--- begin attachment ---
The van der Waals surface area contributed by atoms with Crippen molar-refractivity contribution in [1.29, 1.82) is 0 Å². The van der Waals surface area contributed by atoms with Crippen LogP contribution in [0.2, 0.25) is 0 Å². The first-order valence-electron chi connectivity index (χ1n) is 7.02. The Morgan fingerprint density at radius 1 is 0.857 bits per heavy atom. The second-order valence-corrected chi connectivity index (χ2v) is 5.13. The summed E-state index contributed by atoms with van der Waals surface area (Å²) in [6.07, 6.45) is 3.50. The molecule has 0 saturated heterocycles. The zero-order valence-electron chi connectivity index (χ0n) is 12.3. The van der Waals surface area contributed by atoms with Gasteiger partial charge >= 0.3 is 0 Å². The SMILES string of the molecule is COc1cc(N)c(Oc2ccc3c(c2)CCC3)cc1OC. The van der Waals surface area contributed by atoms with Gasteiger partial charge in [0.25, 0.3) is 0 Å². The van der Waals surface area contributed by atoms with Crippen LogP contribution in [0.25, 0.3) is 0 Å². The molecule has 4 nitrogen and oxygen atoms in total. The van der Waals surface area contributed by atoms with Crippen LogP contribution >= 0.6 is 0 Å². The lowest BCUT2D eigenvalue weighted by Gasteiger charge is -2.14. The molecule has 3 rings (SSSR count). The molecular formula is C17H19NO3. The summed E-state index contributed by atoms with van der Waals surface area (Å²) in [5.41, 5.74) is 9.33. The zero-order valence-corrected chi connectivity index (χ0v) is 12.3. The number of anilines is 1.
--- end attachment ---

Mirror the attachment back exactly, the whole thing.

The van der Waals surface area contributed by atoms with Crippen molar-refractivity contribution in [1.29, 1.82) is 0 Å². The van der Waals surface area contributed by atoms with Crippen LogP contribution in [0.2, 0.25) is 0 Å². The first-order valence-electron chi connectivity index (χ1n) is 7.02. The Morgan fingerprint density at radius 1 is 0.857 bits per heavy atom. The second-order valence-corrected chi connectivity index (χ2v) is 5.13. The summed E-state index contributed by atoms with van der Waals surface area (Å²) in [6.07, 6.45) is 3.50. The molecule has 0 saturated heterocycles. The zero-order valence-electron chi connectivity index (χ0n) is 12.3. The van der Waals surface area contributed by atoms with Gasteiger partial charge >= 0.3 is 0 Å². The SMILES string of the molecule is COc1cc(N)c(Oc2ccc3c(c2)CCC3)cc1OC. The van der Waals surface area contributed by atoms with Gasteiger partial charge in [0.25, 0.3) is 0 Å². The van der Waals surface area contributed by atoms with Crippen LogP contribution in [0.25, 0.3) is 0 Å². The molecule has 4 nitrogen and oxygen atoms in total. The van der Waals surface area contributed by atoms with Crippen LogP contribution >= 0.6 is 0 Å². The lowest BCUT2D eigenvalue weighted by Gasteiger charge is -2.14. The molecule has 3 rings (SSSR count). The molecular formula is C17H19NO3. The summed E-state index contributed by atoms with van der Waals surface area (Å²) in [5.41, 5.74) is 9.33. The zero-order valence-corrected chi connectivity index (χ0v) is 12.3. The number of anilines is 1.